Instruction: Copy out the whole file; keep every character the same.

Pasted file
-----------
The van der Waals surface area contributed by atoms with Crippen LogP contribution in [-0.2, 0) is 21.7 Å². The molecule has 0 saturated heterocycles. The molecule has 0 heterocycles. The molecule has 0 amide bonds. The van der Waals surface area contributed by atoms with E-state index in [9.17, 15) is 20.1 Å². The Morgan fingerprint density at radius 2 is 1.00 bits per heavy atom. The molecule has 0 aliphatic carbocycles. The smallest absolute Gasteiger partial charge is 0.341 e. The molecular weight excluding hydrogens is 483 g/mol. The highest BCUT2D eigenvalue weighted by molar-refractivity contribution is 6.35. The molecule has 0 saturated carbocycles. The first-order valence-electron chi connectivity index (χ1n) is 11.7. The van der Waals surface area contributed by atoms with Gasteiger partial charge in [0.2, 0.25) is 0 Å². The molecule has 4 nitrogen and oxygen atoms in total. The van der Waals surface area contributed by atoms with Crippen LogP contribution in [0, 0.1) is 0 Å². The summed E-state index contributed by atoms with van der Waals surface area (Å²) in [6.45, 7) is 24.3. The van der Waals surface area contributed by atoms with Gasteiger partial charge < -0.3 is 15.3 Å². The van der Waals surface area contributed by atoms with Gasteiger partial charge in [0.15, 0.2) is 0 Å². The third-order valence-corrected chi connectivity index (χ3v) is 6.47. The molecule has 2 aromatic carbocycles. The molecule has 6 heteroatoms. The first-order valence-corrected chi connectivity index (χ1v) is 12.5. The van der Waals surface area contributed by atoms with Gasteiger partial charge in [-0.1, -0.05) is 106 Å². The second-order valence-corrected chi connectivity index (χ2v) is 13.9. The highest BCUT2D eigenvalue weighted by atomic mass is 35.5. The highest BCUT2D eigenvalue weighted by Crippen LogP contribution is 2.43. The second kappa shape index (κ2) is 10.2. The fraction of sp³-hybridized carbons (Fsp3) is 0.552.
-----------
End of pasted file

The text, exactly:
The van der Waals surface area contributed by atoms with Crippen LogP contribution in [-0.2, 0) is 21.7 Å². The molecule has 0 saturated heterocycles. The molecule has 0 heterocycles. The molecule has 0 amide bonds. The van der Waals surface area contributed by atoms with E-state index in [9.17, 15) is 20.1 Å². The Morgan fingerprint density at radius 2 is 1.00 bits per heavy atom. The molecule has 0 aliphatic carbocycles. The smallest absolute Gasteiger partial charge is 0.341 e. The molecular weight excluding hydrogens is 483 g/mol. The highest BCUT2D eigenvalue weighted by molar-refractivity contribution is 6.35. The molecule has 0 saturated carbocycles. The first-order valence-electron chi connectivity index (χ1n) is 11.7. The van der Waals surface area contributed by atoms with Gasteiger partial charge in [0.2, 0.25) is 0 Å². The molecule has 4 nitrogen and oxygen atoms in total. The van der Waals surface area contributed by atoms with Crippen LogP contribution in [0, 0.1) is 0 Å². The summed E-state index contributed by atoms with van der Waals surface area (Å²) in [6.45, 7) is 24.3. The van der Waals surface area contributed by atoms with Gasteiger partial charge < -0.3 is 15.3 Å². The van der Waals surface area contributed by atoms with Gasteiger partial charge in [0.15, 0.2) is 0 Å². The third-order valence-corrected chi connectivity index (χ3v) is 6.47. The molecule has 2 aromatic carbocycles. The molecule has 6 heteroatoms. The first-order valence-corrected chi connectivity index (χ1v) is 12.5. The van der Waals surface area contributed by atoms with Gasteiger partial charge in [-0.1, -0.05) is 106 Å². The second-order valence-corrected chi connectivity index (χ2v) is 13.9. The highest BCUT2D eigenvalue weighted by atomic mass is 35.5. The highest BCUT2D eigenvalue weighted by Crippen LogP contribution is 2.43. The second kappa shape index (κ2) is 10.2. The fraction of sp³-hybridized carbons (Fsp3) is 0.552.